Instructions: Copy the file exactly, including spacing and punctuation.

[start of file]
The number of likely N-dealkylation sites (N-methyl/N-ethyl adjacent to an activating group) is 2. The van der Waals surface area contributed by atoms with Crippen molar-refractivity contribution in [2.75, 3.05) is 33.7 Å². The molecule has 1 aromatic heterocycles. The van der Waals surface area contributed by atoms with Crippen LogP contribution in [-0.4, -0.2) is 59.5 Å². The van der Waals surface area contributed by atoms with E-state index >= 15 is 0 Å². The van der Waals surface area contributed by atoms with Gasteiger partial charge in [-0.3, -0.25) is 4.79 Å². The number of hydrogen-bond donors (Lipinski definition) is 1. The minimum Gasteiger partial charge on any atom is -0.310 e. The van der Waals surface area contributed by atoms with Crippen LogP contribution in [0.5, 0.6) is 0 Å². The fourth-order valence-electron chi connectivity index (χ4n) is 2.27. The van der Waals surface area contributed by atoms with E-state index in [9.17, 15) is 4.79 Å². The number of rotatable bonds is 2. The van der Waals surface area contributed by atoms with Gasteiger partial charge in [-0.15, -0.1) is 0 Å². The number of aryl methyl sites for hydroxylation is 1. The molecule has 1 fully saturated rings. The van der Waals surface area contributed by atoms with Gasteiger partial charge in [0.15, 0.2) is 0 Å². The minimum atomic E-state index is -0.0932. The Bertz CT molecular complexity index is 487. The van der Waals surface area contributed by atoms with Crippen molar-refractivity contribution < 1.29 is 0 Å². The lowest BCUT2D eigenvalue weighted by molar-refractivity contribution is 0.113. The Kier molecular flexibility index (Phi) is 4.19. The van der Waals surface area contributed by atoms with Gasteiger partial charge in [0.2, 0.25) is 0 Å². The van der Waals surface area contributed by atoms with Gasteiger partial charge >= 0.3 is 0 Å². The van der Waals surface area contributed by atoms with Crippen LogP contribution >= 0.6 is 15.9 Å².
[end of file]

The number of likely N-dealkylation sites (N-methyl/N-ethyl adjacent to an activating group) is 2. The van der Waals surface area contributed by atoms with Crippen molar-refractivity contribution in [2.75, 3.05) is 33.7 Å². The molecule has 1 aromatic heterocycles. The van der Waals surface area contributed by atoms with Crippen LogP contribution in [-0.4, -0.2) is 59.5 Å². The van der Waals surface area contributed by atoms with E-state index >= 15 is 0 Å². The van der Waals surface area contributed by atoms with Gasteiger partial charge in [-0.3, -0.25) is 4.79 Å². The number of hydrogen-bond donors (Lipinski definition) is 1. The minimum Gasteiger partial charge on any atom is -0.310 e. The van der Waals surface area contributed by atoms with Crippen LogP contribution in [0.5, 0.6) is 0 Å². The fourth-order valence-electron chi connectivity index (χ4n) is 2.27. The van der Waals surface area contributed by atoms with E-state index in [9.17, 15) is 4.79 Å². The number of rotatable bonds is 2. The van der Waals surface area contributed by atoms with Gasteiger partial charge in [-0.15, -0.1) is 0 Å². The number of aryl methyl sites for hydroxylation is 1. The molecule has 1 fully saturated rings. The van der Waals surface area contributed by atoms with Gasteiger partial charge in [0.15, 0.2) is 0 Å². The minimum atomic E-state index is -0.0932. The Bertz CT molecular complexity index is 487. The van der Waals surface area contributed by atoms with Crippen molar-refractivity contribution < 1.29 is 0 Å². The lowest BCUT2D eigenvalue weighted by molar-refractivity contribution is 0.113. The Kier molecular flexibility index (Phi) is 4.19. The van der Waals surface area contributed by atoms with Gasteiger partial charge in [0.2, 0.25) is 0 Å². The van der Waals surface area contributed by atoms with Gasteiger partial charge >= 0.3 is 0 Å². The van der Waals surface area contributed by atoms with Crippen LogP contribution >= 0.6 is 15.9 Å².